probabilities is minimised (for your density function the inner loop
    will be broken out of after the first iteration 50% of the time). (I've
    assumed that it doesn't matter to you that the list is sorted.) I'm not
    sure that this is in any way optimal.

    Duncan
    Duncan Smith, Jun 2, 2006
    #2
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  3. Brian Quinlan wrote:
    > The fastest algorithm that I have been able to devise for doing so is:
    > O(n * log(len(lst))). Can anyone think or a solution with a better time
    > complexity? If not, is there an obviously better way to do this
    > (assuming n is big and the list size is small).



    If list is indeed short, I'd say common sense speaks against complicating and optimizing
    further - you can only get log(len(lst))-fold speedup, which is in your case more or less
    a small constant. _IF_ this part of code later turns out to be a bottleneck, you might
    profit more by porting it to C than searching for an O(n) solution, if it even exists.
    Mitja Trampus, Jun 2, 2006
    #3
  4. Brian Quinlan

    Paddy Guest

    Brian Quinlan wrote:
    > This is less a Python question and more a optimization/probability
    > question. Imaging that you have a list of objects and there frequency in
    > a population e.g.
    >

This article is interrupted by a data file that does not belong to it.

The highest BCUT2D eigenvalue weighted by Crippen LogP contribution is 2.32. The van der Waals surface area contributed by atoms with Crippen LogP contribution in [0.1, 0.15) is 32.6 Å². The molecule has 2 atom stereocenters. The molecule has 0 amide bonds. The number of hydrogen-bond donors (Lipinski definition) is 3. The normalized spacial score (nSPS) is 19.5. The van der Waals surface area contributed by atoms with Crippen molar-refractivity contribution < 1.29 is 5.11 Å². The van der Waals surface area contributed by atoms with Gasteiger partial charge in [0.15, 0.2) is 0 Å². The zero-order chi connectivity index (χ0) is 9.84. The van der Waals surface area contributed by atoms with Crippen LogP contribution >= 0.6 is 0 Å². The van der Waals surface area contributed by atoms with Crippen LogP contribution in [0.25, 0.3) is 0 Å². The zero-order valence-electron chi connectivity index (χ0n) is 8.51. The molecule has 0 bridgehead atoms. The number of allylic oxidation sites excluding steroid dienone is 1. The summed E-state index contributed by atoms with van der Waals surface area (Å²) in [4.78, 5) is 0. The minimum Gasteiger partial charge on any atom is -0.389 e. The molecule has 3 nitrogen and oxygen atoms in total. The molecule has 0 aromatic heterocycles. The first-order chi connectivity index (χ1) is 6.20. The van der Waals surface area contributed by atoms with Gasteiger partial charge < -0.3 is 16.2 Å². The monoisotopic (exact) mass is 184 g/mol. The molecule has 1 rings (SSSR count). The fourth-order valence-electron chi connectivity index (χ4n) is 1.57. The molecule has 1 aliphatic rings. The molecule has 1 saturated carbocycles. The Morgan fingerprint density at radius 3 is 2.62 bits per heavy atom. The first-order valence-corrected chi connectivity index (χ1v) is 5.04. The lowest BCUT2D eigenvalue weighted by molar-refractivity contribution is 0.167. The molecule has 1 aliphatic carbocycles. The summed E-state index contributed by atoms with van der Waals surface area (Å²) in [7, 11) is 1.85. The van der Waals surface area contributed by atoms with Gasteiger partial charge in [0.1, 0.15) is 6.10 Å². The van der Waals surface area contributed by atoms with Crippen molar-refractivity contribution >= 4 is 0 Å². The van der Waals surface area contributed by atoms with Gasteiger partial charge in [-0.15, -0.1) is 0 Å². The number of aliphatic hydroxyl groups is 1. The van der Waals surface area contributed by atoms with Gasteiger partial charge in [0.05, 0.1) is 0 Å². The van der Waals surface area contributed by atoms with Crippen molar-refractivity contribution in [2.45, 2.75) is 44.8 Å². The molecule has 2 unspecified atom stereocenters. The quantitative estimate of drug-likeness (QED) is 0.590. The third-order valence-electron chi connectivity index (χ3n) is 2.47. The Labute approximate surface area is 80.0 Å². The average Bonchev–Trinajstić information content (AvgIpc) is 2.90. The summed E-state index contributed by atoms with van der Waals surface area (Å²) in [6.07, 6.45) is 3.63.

> lst = [(a, 0.01), (b, 0.05), (c, 0.50), (d, 0.30), (e, 0.04), (f, 0.10)]
    >
    > and you want to drawn n items from that list (duplicates allowed), with
    > that probability distribution.
    >
    > The fastest algorithm that I have been able to devise for doing so is:
    > O(n * log(len(lst))). Can anyone think or a solution with a better time
    > complexity? If not, is there an obviously better way to do this
    > (assuming n is big and the list size is small).
    >


    Any way I tried to slice and dice it, I could not get any faster.
    draw2 and draw 3 generate code on the fly. draw4 sneakily tries to
    trade memory and accuracy for speed but is even slower!

    First the times, then the code:

    $ ./timeit.py 'from probDistribution import draw as draw; draw(10000,
    [0.01, 0.05, 0.50, 0.30, 0.04, 0.10])'
    100 loops, best of 3: 13.4 msec per loop

    $ ./timeit.py 'from probDistribution import draw2 as draw; draw(10000,
    [0.01, 0.05, 0.50, 0.30, 0.04, 0.10])'
    100 loops, best of 3: 15.2 msec per loop

    $ ./timeit.py 'from probDistribution import draw3 as draw; draw(10000,
    [0.01, 0.05, 0.50, 0.30, 0.04, 0.10])'
    100 loops, best of 3: 16.2 msec per loop

    $ ./timeit.py 'from probDistribution import draw4 as draw; draw(10000,
    [0.01, 0.05, 0.50, 0.30, 0.04, 0.10])'
    10 loops, best of 3: 30.5 msec per loop


    === CODE probDistribution.py ===
    from random import random, randrange
    from bisect import bisect

    def draw(n, lst):
    ps = []
    last = 0
    for p in lst:
    ps.append(last + p)
    last += p

    # ps = [0.01, 0.06, 0.56, 0.86, 0.90, 1.00]

    chosen = [0] * len(lst) # track frequency
    for i in range(n):
    r = random()

    chosen[bisect(ps, r)] += 1 # binary search and increment

    result = [] # rescale probability based on frequency
    for c in chosen:
    result.append(float(c) / n)
    return result


    def draw2(n, lst):
    """ uses dynamicc code generation of this form:
    chosen = [0] * 6
    for i in xrange(10000):
    r = random()
    if r < 0.01: chosen[0]+=1
    elif r < 0.06: chosen[1] +=1
    ...
    elif r < 0.90: chosen[4] +=1
    else chosen[5]+=1
    """
    assert len(lst)>1, "Corner case NOT covered"